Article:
UK retail giants Dixons, the owner of Currys and PC World, and the mobile phone seller Carphone Warehouse have announced a merger deal worth £3.8bn (US$6bn), but market reaction was initially negative with both firms’ share prices tumbling.
Known as Dixons Carphone ownership of the new firm will be split equally between the two firms’ shareholders, but market reaction to the idea of two shop-based giants linking up to focus on selling connectivity packages in the coming era of the ‘internet of things’ was initially bad with Dixons shares closing down 10.3% yesterday and Carphone’s 8%.
Early morning trading shows analysts are still to be convinced the merger can work, with the latter’s failed link-up with US retailer Best Buy perhaps still fresh in investors’ minds. That ill-fated venture ended in 2011 when Best Buy returned to America having misunderstood the shopping habits of British consumers.
News Analysis: UK Retail Giants Face Net Threat
The rationale of merging Dixons retail park electrical goods stores with Carphone Warehouse’s UK High Street based shops, and using its mobile customer base to sell connectivity packages to control fridges, TVs, heating and everything else electrical brought from its new partner, makes sense. However, it does not make an online rival to Amazon and analysts speculated that Dixons’ 500 Currys and PC World shops in the UK and Ireland, plus Carphone’s 2,000 stores across Europe, would remain an expensive property burden for the business in the future.
Only £80m a year of synergy savings for the 2017-18 fiscal year have so far been identified and no store closures are planned. Carphone Warehouse claimed approximately 4% of jobs may be added to beef up sales, installation and other functions, but Dixons admitted the rationalisation of operational and support functions would result in a 2% job loss out of the tens of thousands of staff jointly employed.
Discussions about a link-up began in February this year with the formal announcement coming on 15 May as Dixons chief executive, Sebastian James, unveiled his firm’s trading performance for the financial year, with underlying sales up 3% and like-for-like sales, stripping out the effect of new store openings, also up 3%. Dixons said its full-year profit was expected to be “at the top end of market expectations” of £150m to £160m.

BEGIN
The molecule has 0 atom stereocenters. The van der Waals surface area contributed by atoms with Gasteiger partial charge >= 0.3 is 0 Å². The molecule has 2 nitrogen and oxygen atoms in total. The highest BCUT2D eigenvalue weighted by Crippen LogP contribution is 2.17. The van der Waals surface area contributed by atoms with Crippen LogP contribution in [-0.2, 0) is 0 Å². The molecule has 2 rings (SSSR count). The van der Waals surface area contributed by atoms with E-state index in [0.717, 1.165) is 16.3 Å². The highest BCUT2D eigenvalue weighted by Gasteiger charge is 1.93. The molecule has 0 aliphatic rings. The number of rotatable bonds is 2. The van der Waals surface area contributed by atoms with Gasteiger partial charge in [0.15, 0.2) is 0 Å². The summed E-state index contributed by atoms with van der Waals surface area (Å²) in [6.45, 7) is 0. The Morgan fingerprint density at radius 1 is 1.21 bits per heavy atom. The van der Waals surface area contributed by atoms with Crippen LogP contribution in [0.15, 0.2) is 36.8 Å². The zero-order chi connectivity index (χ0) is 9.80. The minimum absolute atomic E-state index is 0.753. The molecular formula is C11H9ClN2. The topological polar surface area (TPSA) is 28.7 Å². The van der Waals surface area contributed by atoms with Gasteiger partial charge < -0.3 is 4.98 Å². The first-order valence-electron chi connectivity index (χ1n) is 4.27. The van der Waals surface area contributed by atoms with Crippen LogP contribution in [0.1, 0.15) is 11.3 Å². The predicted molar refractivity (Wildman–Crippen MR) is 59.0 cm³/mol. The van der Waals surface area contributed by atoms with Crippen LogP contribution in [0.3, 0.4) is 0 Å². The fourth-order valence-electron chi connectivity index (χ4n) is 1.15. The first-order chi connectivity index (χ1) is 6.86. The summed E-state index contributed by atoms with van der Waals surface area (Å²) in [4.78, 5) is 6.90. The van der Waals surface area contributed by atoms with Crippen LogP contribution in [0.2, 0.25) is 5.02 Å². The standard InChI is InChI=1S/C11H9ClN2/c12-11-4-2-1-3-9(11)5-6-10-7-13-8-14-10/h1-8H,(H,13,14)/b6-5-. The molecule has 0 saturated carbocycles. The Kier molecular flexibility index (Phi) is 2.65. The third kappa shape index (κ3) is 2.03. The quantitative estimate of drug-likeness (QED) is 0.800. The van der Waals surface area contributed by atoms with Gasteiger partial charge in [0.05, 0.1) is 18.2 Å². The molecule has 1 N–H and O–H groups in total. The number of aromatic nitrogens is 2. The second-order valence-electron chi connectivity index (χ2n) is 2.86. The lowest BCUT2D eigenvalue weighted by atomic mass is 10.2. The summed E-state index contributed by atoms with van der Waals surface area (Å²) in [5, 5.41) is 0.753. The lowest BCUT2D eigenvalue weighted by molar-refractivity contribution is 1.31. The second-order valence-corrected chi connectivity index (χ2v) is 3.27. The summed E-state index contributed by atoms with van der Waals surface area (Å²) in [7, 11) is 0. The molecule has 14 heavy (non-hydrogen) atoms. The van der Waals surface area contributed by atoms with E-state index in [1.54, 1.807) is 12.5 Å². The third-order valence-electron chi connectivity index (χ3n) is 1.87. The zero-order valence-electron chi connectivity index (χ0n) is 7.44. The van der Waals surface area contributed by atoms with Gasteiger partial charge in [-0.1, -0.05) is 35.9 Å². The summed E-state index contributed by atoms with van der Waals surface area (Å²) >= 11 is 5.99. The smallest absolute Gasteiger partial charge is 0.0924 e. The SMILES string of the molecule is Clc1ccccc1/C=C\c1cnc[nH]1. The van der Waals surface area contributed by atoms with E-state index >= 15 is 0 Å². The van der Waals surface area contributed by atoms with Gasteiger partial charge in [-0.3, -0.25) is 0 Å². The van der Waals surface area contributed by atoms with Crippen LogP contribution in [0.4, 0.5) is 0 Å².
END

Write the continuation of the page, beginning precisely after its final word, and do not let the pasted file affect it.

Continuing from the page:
“It is good to be in such a strong position as we embark on this adventure,” James told ‘BBC TV’. “The ability to take what we have built in electrical retailing and add the expertise of Carphone Warehouse in connectivity will make us a leading force in retailing for a connected world.”
Strong M&A Trend Evident
Dixons Retail owns the Elkjop group in the Nordic region and the Kotsovolos retail business in Greece. It sold the loss-making online retail business Pixmania last year to German industrial group Mutares and also divested subsidiaries in Italy and Turkey as part of a strategy to focus on its core markets where it has a leadership position. Carphone Warehouse has lacked a partner since its split with Best Buy, which improved its cash position after buying back its stake at a reduced rate, but left it strategically weak.
The consumer retailers’ deal is part of a strong merger and acquisition (M&A) trend evident at the moment as financiers seek to prepare themselves for an anticipated period of economic expansion after years of recession or stagnation in developed ‘western’ markets. The on-going £63bn (US$100bn) Pfizer bid to take over UK/Swedish pharmaceutical giant AstraZeneca is just one such example.
The continuing low internet rate environment and era of ‘cheap money’, which is not expected to last if recovery truly takes off, is a driver for corporate financers, treasurers and boardrooms looking to strike deals now.
Warwick Business School Professor Mark Skilton warned that “the increasing commoditisation of the consumer market in electronics, lifestyle and home appliances is rapidly changing the nature of these products and services” and that making the merged Dixons Carphone entity a success would not be easy. “Both are facing diminishing demand that this merger is aiming to fix … but it will require some deft management skills and product-partner strategies to make it work.”
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